DHRFG marked the first Hammer Dracula film not to be directed by Terence Fisher, and it shows in the final product. Not that Francis isn't a fine director, but Fisher had that magic Hammer touch that seemed to turn every film he touched into pure horrific gold. He was also key in giving his films some sense of continuity. When he made a sequel to one of his own movies, the sets looked the same and the action seamed in flawlessly with the events of the previous picture.
The most jarring flaw of DHRFG is the fact that Dracula, who was frozen in ice at the end of the last picture in the Hammer franchise, is now suddenly frozen in a totally different location by his castle at the beginning of this film. His castle also looks dramatically different -- it isn't even remotely the same set. For the casual viewer, these little discrepancies won't matter. But for the cult fan, they do matter. They matter a lot.
The film picks up during the events of "Dracula: Prince of Darkness." The vampire's reign of terror in that film apparently included a female victim we didn't see in that movie. Not satisfied with just sucking her blood, Dracula also hung her body upside in the bell of a church steeple – just his way of giving the finger to the local clergy. That corpse is discovered at the beginning of this film. A year later, Dracula has long since been destroyed and the 18th century town is only just getting to the idea that they can walk around at night safe from vampirism. But they're not going to church. The reason is that the shadow of Dracula's castle touches the town church. When a bishop decides to head up to the castle to exorcise it, taking along the wimpy local priest who's undergoing a crisis of faith, Dracula is resurrected when blood spills on his frozen, ice-trapped body.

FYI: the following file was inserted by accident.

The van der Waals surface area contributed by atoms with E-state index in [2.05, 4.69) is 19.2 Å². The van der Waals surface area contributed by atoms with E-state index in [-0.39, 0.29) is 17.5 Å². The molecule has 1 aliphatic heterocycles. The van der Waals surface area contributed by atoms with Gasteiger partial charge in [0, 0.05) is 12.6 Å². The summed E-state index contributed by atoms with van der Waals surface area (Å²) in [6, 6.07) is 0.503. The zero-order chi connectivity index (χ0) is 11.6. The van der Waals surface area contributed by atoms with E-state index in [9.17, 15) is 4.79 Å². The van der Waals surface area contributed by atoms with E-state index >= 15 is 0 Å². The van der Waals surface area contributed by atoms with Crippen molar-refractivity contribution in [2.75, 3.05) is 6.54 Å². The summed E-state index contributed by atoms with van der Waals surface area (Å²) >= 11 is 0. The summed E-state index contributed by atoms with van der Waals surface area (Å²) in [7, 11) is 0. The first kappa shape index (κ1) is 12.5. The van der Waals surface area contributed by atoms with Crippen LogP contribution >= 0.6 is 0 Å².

Soon, he's back at bloodsucking again. But the third film in Hammer's Dracula franchise (fourth, if you consider "Brides of Dracula" part of it), introduces a new ripple to the storyline that would carry on in the series, and ultimately diminish its value: revenge. Enraged that someone put a crucifix on the door of his castle, Dracula decides to target the family of the bishop that exorcised his home. This cheap revenge device would be introduced again and again in later sequels. It's always better when Dracula is motivated by something mightier, like raw sexual attraction or simply the desire for blood.
Still, DHRFG has a lot going for it, including memorable scenes of the main damsel in distress (Carlson) sneaking by rooftop across buildings in her city, a cockney bartenderess' masochistic relationship with the Count, and the storyline of a faithless priest who finds himself under Dracula's power. It's still a very solid Hammer Dracula film, but the slow, downward spiral away from quality would continue with the next entry in the series -- "Taste the Blood of Dracula" -- another quality Dracula film to be sure, but still worse than this one.